The portions of the temporary legislation which disappear in this Bill are: (1) the provision for appointing under-sheriffs (it is considered that it is not necessary to retain that power); (2) the imposition of a special levy of one shilling in the £ against defaulting debtors; (3) the protection of the under-sheriff against action in cases where he makes an unnecessarily large levy.
Certain provisions of the temporary legislation which were designed in favour of the bona fide debtor are incorporated in the present Bill. Section 7, for instance, retains the increase to £15 in the value of household goods which must be left with the debtor. The figure in the past was £5, and, on representations from Deputies when the temporary Bill was going through, that amount was raised to £15. It is considered advisable to retain that sum.
Section 20 of the present Bill gives the Court power to stay execution and to order payment by instalments. That is an extensive and useful power. If a judgment debtor comes in good faith and puts his circumstances honestly before the court, there is no reason under that section why he should ever be ordered to pay anything which he is not in fact in a position to pay. If he puts his circumstances before the Court and manifests a genuine desire and intention to pay over a period according to his financial position, it is open to the Court while granting a decree to make an order staying execution and making provision for payment by instalments.
There is, perhaps, one section of the Bill on which I should comment. It is Section 13:—
No action shall lie against any under-sheriff for or on account of his having taken in execution under any execution order, any goods, animals, or other chattels found in the house or other place of residence or on the lands of the debtor and claimed or alleged (whether such claim or allegation does or does not prove to have been well-founded), to be the property of the wife or husband of the debtor, or to be the property of any parent or child of the debtor for the time being residing in the house or other place of residence of the debtor, and, in lieu of such action against the under-sheriff, the person to whom such goods, animals, or other chattels so taken in execution in fact belonged shall (if such goods, animals, or other chattels, should prove not to have been the property of the debtor) be entitled to recover from the debtor by action the value of such goods, animals, and other chattels, together with such damages as such person shall have suffered by reason of such goods, animals, or other chattels having been so taken in execution.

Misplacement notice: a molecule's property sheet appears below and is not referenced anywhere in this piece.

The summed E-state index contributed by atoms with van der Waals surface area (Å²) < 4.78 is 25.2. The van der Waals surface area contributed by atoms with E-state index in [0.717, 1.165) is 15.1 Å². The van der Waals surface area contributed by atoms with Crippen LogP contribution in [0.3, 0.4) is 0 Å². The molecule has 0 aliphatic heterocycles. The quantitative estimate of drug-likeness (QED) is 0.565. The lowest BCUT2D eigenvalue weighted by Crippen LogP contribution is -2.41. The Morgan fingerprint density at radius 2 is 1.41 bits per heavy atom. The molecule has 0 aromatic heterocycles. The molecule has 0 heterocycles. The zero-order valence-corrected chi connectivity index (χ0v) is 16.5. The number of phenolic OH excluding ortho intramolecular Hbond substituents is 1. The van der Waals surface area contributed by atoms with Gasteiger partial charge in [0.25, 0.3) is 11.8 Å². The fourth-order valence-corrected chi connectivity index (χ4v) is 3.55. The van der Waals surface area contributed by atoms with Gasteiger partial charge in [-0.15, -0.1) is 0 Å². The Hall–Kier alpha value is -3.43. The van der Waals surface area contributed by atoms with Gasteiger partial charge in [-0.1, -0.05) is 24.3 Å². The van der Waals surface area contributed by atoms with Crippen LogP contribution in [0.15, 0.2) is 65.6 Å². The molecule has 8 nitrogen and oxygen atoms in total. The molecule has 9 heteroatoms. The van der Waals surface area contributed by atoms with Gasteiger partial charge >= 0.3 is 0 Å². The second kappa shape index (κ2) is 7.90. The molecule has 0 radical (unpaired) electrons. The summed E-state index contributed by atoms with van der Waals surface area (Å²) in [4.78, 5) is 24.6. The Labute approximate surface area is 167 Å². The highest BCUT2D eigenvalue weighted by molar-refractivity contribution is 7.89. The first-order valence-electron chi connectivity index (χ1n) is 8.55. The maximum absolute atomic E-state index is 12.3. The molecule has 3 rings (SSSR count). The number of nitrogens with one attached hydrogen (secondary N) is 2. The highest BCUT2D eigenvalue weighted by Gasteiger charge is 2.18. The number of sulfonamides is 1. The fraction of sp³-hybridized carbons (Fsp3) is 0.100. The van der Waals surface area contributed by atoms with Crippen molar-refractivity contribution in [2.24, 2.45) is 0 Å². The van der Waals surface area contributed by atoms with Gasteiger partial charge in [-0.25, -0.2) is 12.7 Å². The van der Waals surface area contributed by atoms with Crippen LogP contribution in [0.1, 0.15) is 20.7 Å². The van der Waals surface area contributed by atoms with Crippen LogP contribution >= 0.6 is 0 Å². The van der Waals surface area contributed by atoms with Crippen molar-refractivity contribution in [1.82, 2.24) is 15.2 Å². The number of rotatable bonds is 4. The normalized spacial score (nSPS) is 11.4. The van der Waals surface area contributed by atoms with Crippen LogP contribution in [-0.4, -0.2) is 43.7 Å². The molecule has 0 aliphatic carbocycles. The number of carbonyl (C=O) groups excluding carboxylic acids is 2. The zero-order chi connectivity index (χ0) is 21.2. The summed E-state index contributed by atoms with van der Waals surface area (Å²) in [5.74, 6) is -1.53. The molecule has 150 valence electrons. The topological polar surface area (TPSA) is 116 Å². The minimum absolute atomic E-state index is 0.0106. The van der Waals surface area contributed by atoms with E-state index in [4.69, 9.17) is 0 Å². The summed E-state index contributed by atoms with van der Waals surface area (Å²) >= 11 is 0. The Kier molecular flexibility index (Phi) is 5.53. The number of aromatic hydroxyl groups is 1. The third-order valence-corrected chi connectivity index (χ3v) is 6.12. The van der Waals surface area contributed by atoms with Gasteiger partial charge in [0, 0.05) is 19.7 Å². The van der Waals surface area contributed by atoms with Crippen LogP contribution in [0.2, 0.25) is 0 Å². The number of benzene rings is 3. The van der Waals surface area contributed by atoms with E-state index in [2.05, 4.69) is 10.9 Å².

There has been comment on the proposal to incorporate that section in the permanent legislation, and I should like to say just a few words in its defence. For one thing, it has been operative law now for three years, and while I receive a great many complaints from a great many people about hardships arising, or alleged to arise under administration, I have never received a single complaint arising under that section of the existing Act—not one. While I do not want to urge it unduly, I suggest to Deputies that if, in fact, there has been hardship—if, in fact, there have been any good grounds of complaint—complaint would reach us, because complaint reaches us even when the grounds are not particularly good. But no single case has been brought to my notice where the discretion of the under-sheriff under the provisions of the existing legislation has led to hardship.
When the temporary Act was passed a special circular was issued to the under-sheriffs as to the spirit in which that particular section should be used and administered. They were told that the section does not mean that they were empowered to seize, or that they ought to seize, the goods of any person other than the judgment debtor's; that the spirit of the section was that, where they were satisfied, where they themselves were convinced that the third-party claim advanced in a particular case was a bogus claim, they should feel free to go ahead.